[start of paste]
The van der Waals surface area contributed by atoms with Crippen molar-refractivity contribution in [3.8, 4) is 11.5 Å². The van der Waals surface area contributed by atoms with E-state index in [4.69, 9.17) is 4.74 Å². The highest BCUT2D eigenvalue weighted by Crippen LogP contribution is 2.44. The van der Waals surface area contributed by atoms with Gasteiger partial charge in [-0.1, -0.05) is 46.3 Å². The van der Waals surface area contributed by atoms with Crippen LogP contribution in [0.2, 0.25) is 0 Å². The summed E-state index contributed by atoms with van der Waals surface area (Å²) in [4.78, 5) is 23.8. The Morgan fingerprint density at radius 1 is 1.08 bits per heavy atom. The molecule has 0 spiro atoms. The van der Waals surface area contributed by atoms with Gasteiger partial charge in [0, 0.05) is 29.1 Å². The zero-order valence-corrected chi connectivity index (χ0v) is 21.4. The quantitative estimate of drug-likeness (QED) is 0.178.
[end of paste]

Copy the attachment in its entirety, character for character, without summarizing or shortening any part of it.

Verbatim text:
The van der Waals surface area contributed by atoms with Crippen molar-refractivity contribution in [3.8, 4) is 11.5 Å². The van der Waals surface area contributed by atoms with E-state index in [4.69, 9.17) is 4.74 Å². The highest BCUT2D eigenvalue weighted by Crippen LogP contribution is 2.44. The van der Waals surface area contributed by atoms with Gasteiger partial charge in [-0.1, -0.05) is 46.3 Å². The van der Waals surface area contributed by atoms with Crippen LogP contribution in [0.2, 0.25) is 0 Å². The summed E-state index contributed by atoms with van der Waals surface area (Å²) in [4.78, 5) is 23.8. The Morgan fingerprint density at radius 1 is 1.08 bits per heavy atom. The molecule has 0 spiro atoms. The van der Waals surface area contributed by atoms with Gasteiger partial charge in [0, 0.05) is 29.1 Å². The zero-order valence-corrected chi connectivity index (χ0v) is 21.4. The quantitative estimate of drug-likeness (QED) is 0.178.